With over $100 million in salary cap space available to spend, and a huge stockpile of draft picks in the pantry, the Cleveland Browns making moves during free agency is not surprising. But what has raised eyebrows is when the Browns chose to execute their flurry of roster moves.
It’s not because the reported deals—which included trading with the Buffalo Bills for quarterback Tyrod Taylor, shipping quarterback DeShone Kizer to the Green Bay Packers for cornerback Damarious Randall, taking the franchise-tagged receiver Jarvis Landry off of the Miami Dolphins’ hands and shipping defensive lineman Danny Shelton to the New England Patriots—came down before both the official start of free agency on Wednesday or Monday’s tampering window. After all, “do not tamper” is becoming more of a suggestion than edict in every passing year.
No, it’s because other teams, and other potential trade partners, were taken aback by the swiftness with which the Browns and general manager John Dorsey chose to act.
According to Pro Football Talk’s Mike Florio, a league source said, “the trades stunned others who had been negotiating potential moves with the Browns.” Florio continued: “The Browns weren’t talking only to the Bills about getting a quarterback, the Packers about getting a cornerback, and the Dolphins about getting a receiver.”
There were other teams that were also in contact with the Browns and other players the Browns were taking into consideration. However, when Cleveland made their decisions over a 24-hour period stretching from Friday through Saturday, they “were for some of those folks the first notice they received that other deals being discussed had been rendered moot.”
In other words, the Browns were able to keep all potential trade partners guessing about their desires and their decision-making processes until they made their final rulings.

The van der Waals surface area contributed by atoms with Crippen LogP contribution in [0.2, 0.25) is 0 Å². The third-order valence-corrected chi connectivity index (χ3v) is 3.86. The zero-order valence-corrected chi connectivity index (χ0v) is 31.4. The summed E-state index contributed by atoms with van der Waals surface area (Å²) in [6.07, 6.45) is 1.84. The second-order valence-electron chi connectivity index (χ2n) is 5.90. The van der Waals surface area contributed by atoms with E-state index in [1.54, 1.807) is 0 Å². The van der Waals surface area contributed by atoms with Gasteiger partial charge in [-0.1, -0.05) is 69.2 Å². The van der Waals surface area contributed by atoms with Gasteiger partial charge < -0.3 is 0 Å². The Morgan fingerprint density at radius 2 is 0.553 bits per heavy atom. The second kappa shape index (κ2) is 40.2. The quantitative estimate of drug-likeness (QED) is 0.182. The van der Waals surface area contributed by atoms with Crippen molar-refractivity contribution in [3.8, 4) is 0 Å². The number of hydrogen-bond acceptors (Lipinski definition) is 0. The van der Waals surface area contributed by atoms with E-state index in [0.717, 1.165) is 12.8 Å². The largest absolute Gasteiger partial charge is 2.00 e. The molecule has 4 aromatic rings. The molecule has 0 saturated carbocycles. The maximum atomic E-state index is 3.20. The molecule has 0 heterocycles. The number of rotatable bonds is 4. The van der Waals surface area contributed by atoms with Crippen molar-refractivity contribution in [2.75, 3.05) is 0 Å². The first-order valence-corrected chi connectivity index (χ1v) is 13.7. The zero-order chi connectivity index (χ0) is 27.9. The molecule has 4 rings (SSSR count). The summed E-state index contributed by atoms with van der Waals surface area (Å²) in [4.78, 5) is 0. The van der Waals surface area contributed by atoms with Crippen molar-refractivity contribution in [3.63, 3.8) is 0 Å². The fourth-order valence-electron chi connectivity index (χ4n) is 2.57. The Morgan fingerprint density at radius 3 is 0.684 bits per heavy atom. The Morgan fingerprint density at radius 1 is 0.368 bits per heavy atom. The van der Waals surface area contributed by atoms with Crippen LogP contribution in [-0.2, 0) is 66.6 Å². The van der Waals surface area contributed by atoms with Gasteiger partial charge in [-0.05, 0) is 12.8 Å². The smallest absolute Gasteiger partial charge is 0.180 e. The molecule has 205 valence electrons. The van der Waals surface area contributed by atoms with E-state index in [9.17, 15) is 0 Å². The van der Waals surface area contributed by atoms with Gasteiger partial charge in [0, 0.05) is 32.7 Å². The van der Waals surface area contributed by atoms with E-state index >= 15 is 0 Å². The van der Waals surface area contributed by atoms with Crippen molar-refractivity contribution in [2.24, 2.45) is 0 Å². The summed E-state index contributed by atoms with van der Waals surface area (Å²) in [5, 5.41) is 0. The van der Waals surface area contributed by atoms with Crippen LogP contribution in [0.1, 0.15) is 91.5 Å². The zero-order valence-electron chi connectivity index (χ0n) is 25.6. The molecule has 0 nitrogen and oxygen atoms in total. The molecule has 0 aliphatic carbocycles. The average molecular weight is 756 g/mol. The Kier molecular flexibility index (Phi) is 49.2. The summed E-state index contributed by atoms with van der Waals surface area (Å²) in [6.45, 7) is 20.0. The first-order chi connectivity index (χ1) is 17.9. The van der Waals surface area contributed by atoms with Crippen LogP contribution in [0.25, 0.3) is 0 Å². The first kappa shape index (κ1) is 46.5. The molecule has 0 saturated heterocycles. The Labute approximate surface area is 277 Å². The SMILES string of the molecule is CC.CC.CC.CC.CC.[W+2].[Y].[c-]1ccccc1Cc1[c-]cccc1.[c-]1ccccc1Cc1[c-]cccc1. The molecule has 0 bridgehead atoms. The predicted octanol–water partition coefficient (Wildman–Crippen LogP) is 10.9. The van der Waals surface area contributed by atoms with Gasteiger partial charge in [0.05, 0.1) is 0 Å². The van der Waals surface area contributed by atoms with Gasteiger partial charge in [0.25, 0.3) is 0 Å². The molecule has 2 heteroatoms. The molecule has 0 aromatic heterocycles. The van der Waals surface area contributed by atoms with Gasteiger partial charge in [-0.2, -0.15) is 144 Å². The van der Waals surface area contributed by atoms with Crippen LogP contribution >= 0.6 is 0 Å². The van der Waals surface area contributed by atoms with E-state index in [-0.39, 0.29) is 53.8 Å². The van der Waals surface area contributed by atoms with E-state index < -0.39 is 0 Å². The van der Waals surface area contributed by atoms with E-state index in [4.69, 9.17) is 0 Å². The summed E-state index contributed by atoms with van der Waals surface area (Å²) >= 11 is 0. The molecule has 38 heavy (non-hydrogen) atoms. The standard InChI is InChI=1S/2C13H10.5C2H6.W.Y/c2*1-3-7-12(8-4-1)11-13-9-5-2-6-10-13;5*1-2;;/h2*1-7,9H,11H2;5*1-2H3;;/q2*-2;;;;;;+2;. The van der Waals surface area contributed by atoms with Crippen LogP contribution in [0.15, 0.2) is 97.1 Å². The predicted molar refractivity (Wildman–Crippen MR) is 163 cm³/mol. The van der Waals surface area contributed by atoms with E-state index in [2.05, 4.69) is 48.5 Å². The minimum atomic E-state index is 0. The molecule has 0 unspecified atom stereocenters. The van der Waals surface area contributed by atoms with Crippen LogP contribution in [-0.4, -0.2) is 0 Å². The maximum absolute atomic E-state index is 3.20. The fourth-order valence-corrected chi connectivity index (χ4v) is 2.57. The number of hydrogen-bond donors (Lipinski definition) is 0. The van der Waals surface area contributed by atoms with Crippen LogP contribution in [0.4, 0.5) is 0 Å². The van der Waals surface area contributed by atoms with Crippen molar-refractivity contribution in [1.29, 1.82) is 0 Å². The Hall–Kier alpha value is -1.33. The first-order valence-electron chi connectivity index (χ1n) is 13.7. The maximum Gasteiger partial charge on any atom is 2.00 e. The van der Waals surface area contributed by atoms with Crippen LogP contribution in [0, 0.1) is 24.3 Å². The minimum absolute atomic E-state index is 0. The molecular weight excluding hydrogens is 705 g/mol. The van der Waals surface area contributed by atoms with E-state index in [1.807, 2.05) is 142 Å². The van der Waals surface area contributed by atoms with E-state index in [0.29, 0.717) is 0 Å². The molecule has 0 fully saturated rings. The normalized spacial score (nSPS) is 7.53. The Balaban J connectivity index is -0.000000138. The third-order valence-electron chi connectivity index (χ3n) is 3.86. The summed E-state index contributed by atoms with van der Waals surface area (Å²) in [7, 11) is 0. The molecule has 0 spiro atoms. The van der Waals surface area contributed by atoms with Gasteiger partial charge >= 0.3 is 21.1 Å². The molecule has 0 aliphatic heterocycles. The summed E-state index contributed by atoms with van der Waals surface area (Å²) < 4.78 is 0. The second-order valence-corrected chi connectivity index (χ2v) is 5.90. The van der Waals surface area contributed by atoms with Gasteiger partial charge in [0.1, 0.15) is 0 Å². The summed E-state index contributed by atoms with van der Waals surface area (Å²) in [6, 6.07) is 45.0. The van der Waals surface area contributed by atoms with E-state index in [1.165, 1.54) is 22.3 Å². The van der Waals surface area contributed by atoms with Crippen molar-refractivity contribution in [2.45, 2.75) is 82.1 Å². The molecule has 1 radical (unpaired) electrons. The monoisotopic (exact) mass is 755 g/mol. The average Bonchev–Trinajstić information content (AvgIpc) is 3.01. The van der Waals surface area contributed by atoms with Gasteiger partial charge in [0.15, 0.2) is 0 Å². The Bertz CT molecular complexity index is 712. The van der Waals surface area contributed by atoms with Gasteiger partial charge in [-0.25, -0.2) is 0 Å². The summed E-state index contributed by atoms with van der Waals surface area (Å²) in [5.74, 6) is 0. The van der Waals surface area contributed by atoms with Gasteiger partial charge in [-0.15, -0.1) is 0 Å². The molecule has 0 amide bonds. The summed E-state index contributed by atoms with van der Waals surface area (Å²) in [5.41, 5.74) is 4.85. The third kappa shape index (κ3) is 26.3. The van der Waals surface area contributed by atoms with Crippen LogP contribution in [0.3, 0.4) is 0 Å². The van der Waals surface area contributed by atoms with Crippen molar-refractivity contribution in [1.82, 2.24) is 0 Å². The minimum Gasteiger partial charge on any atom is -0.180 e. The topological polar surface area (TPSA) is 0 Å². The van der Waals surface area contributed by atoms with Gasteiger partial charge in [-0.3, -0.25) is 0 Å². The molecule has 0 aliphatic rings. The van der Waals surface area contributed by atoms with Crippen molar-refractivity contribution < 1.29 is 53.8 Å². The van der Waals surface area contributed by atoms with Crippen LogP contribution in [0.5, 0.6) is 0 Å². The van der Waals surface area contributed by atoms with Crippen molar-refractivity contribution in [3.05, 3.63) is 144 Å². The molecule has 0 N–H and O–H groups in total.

While there’s nothing wrong with that—courtesy calls are not required—Florio does point out that, “it’s the kind of thing that can leave people a little miffed about the way things went down.” And it probably doesn’t matter much anyway; it’s not likely that the whole league has suddenly been turned off of negotiating with Cleveland because Dorsey and company made the decision to strike quickly, stealthily and strategically during pre-pre-free agency. However, it’s worth pointing out that the Browns apparently had more plates spinning than it seemed at the time these deals were struck. They had options, weighed them and then moved quickly once minds were made up.
The early-weekend spate of moves aren’t likely to be the last the Browns make as the week unfolds and we reach the official start of free agency. But there will at least be a day of rest. ESPN’s Adam Schefter reported that the Browns aren’t expected to make any trades on Sunday.
Source: Browns won’t make any trades today, a rarity. So there’s that.— Adam Schefter (@AdamSchefter) March 11, 2018
So, be sure to recharge those batteries in preparation for what may lie ahead. The Browns still have nine picks in the 2018 draft and over $80 million in salary cap space. Business will soon be booming again as the Browns continue to revamp and improve their roster.